More arrests loom: Fugitive had help after jail escape
PRESCOTT - Wade C. Dickinson, who escaped from the Camp Verde jail in July, was again taken into custody Monday night in Las Vegas by U.S. Marshals and YCSO detectives.
Dickinson, 29, broke out on July 12, taking advantage of a recreation yard's broken security camera - which YCSO officials have suggested he disabled himself - and climbing onto a roof before dropping to the ground outside.
Dickinson was awaiting transfer to a state prison, where he was to serve a 24.5-year sentence after pleading guilty to two counts of fraudulent schemes and artifices, misconduct involving weapons by a prohibited possessor, possession of dangerous drugs, and trafficking in stolen property in the first degree.
Officials speaking at a Tuesday afternoon press conference made it clear that Dickinson had help from one or more people after his escape, and, although they would not be more specific, suggested that there were more arrests to come.
"He had help," David Gonzales, the U.S. Marshal for the District of Arizona, "during his two-month freedom... and we take that very seriously also."
"Those folks that helped and aided him... we intend to bring them to justice," YCSO Lt. Tom Boelts said.
Gonzales described Dickinson as "a very interesting character," who is "very adept at schemes and fooling people."
He said officials believe that, after his escape, Dickinson was in the county for about a week, was in Flagstaff for a day, and then disappeared until recently, when U.S. Marshals became confident that he was living in Las Vegas.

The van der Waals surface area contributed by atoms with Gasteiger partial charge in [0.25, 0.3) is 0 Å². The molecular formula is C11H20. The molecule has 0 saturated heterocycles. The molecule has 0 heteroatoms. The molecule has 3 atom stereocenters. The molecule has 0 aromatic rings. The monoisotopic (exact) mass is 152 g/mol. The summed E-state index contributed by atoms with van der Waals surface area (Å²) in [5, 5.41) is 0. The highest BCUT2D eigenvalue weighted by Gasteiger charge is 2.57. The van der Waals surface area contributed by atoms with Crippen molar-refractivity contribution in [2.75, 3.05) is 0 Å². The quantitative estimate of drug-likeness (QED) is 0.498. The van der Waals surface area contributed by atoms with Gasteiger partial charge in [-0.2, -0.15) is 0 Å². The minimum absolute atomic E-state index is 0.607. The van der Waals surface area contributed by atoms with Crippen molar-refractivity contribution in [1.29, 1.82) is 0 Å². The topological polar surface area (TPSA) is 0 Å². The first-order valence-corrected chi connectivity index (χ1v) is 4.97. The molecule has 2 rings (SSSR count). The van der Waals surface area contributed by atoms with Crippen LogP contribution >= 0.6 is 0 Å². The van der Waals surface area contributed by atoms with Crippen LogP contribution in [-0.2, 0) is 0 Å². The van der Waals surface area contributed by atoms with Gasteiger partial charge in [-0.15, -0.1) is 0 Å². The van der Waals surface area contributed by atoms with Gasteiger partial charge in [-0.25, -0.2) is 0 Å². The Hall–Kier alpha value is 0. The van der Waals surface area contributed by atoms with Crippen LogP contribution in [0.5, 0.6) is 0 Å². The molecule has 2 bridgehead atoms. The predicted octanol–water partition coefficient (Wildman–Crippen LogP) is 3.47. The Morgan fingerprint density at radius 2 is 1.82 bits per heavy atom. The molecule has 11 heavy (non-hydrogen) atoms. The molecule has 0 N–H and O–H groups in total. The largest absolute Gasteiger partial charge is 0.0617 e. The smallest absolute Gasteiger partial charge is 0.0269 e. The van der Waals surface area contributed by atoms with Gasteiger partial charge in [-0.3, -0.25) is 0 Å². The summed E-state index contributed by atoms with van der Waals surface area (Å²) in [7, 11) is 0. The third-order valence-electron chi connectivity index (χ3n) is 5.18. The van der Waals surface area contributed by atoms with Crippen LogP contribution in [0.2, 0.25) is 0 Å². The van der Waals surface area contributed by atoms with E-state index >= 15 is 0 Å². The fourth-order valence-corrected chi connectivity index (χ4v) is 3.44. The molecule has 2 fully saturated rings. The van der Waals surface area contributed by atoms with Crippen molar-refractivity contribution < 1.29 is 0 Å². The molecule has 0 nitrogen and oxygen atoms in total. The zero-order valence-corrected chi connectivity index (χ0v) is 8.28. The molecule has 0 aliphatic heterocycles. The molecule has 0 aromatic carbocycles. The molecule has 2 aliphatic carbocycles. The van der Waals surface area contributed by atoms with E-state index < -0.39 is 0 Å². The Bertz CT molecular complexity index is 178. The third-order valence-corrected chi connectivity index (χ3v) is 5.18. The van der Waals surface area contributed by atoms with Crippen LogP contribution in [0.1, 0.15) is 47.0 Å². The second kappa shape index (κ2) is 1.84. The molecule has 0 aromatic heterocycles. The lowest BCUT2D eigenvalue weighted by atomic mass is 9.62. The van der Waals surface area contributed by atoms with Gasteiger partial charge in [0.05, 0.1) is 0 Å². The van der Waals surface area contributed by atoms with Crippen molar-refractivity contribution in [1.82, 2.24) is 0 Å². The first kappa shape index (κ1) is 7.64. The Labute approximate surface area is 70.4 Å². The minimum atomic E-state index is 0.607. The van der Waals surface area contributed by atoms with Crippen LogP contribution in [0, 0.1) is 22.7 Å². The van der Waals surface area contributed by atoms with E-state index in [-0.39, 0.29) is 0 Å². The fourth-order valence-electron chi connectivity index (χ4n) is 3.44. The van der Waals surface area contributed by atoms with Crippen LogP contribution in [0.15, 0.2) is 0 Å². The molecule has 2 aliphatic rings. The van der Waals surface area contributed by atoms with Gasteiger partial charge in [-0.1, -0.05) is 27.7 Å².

He was living in an "apartment near the strip," and had lost 30 pounds, Gonzales said, but, despite some initial denials, YCSO detectives and the marshals knew it was him.
Dickinson was "laying low" in a small apartment, not working, he said, although he had $1,500 cash on him when he was arrested.
Asked how investigators knew he was in Las Vegas, Gonzales would only say, "Good investigative technique," noting that they have "all kinds of methods."
The jail has seen changes since the escape, YCSO Jail Commander David Rhodes said, both structurally and in how inmates are classified.
"At the time of the escape, there were no human eyes on the rec yard," only the video camera which was disabled, Rhodes said. "There most definitely (are) now," and the cameras have been secured so they cannot be damaged from outside, he added.
Dickinson was booked into Nevada's Clark County Jail on the escape charges as well as a federal charge of unlawful flight to avoid prosecution.
It could take four to six weeks to extradite him, Gonzales said.
Tips called in by the public - and there were many - did not lead to his arrest, YCSO spokesman Dwight D'Evelyn said, and as a result the reward has been canceled.
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